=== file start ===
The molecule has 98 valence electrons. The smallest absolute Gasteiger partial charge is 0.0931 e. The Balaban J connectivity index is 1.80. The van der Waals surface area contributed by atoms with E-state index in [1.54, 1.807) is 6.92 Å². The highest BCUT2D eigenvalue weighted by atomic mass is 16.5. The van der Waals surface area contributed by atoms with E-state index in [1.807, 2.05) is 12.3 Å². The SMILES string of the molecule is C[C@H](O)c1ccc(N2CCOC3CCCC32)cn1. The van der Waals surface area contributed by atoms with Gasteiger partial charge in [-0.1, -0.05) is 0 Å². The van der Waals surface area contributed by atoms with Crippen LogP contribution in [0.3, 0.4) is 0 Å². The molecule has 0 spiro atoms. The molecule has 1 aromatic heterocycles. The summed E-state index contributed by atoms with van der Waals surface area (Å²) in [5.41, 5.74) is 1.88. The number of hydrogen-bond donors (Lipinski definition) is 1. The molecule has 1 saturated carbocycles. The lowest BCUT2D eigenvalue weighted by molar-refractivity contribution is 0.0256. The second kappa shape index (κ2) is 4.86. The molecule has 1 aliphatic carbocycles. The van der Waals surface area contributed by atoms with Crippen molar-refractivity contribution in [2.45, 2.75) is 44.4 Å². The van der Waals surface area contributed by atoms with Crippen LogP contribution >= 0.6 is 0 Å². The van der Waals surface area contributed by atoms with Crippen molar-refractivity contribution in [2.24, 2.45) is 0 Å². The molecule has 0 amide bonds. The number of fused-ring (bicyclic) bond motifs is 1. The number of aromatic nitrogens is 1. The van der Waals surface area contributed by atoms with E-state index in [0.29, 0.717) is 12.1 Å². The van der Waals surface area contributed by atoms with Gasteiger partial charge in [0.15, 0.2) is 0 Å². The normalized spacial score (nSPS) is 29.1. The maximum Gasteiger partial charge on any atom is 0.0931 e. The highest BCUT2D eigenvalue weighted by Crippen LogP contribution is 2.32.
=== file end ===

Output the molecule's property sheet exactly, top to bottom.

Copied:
The molecule has 98 valence electrons. The smallest absolute Gasteiger partial charge is 0.0931 e. The Balaban J connectivity index is 1.80. The van der Waals surface area contributed by atoms with E-state index in [1.54, 1.807) is 6.92 Å². The highest BCUT2D eigenvalue weighted by atomic mass is 16.5. The van der Waals surface area contributed by atoms with E-state index in [1.807, 2.05) is 12.3 Å². The SMILES string of the molecule is C[C@H](O)c1ccc(N2CCOC3CCCC32)cn1. The van der Waals surface area contributed by atoms with Gasteiger partial charge in [-0.1, -0.05) is 0 Å². The van der Waals surface area contributed by atoms with Crippen LogP contribution in [0.3, 0.4) is 0 Å². The molecule has 0 spiro atoms. The molecule has 1 aromatic heterocycles. The summed E-state index contributed by atoms with van der Waals surface area (Å²) in [5.41, 5.74) is 1.88. The number of hydrogen-bond donors (Lipinski definition) is 1. The molecule has 1 saturated carbocycles. The lowest BCUT2D eigenvalue weighted by molar-refractivity contribution is 0.0256. The second kappa shape index (κ2) is 4.86. The molecule has 1 aliphatic carbocycles. The van der Waals surface area contributed by atoms with Crippen molar-refractivity contribution in [2.45, 2.75) is 44.4 Å². The van der Waals surface area contributed by atoms with Crippen LogP contribution >= 0.6 is 0 Å². The van der Waals surface area contributed by atoms with Crippen molar-refractivity contribution in [2.24, 2.45) is 0 Å². The molecule has 0 amide bonds. The number of fused-ring (bicyclic) bond motifs is 1. The number of aromatic nitrogens is 1. The van der Waals surface area contributed by atoms with E-state index in [0.29, 0.717) is 12.1 Å². The van der Waals surface area contributed by atoms with Gasteiger partial charge in [0.15, 0.2) is 0 Å². The normalized spacial score (nSPS) is 29.1. The maximum Gasteiger partial charge on any atom is 0.0931 e. The highest BCUT2D eigenvalue weighted by Crippen LogP contribution is 2.32.